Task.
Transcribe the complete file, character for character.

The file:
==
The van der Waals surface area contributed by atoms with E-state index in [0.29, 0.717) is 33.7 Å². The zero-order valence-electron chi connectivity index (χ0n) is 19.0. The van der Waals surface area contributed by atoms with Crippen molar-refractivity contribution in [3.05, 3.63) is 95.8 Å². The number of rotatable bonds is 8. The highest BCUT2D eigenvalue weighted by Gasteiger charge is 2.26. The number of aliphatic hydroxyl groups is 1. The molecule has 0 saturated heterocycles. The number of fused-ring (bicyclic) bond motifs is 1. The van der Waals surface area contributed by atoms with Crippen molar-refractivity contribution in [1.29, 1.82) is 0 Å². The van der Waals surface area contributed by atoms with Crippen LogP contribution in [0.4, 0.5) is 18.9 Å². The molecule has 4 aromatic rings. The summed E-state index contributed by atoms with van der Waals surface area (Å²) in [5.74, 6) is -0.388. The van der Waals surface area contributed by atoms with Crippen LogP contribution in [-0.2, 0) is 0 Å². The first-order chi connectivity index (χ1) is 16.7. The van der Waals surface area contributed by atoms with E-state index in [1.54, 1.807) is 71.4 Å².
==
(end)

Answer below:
The van der Waals surface area contributed by atoms with E-state index in [0.29, 0.717) is 33.7 Å². The zero-order valence-electron chi connectivity index (χ0n) is 19.0. The van der Waals surface area contributed by atoms with Crippen molar-refractivity contribution in [3.05, 3.63) is 95.8 Å². The number of rotatable bonds is 8. The highest BCUT2D eigenvalue weighted by Gasteiger charge is 2.26. The number of aliphatic hydroxyl groups is 1. The molecule has 0 saturated heterocycles. The number of fused-ring (bicyclic) bond motifs is 1. The van der Waals surface area contributed by atoms with Crippen molar-refractivity contribution in [1.29, 1.82) is 0 Å². The van der Waals surface area contributed by atoms with Crippen LogP contribution in [0.4, 0.5) is 18.9 Å². The molecule has 4 aromatic rings. The summed E-state index contributed by atoms with van der Waals surface area (Å²) in [5.74, 6) is -0.388. The van der Waals surface area contributed by atoms with Crippen LogP contribution in [-0.2, 0) is 0 Å². The first-order chi connectivity index (χ1) is 16.7. The van der Waals surface area contributed by atoms with E-state index in [1.54, 1.807) is 71.4 Å².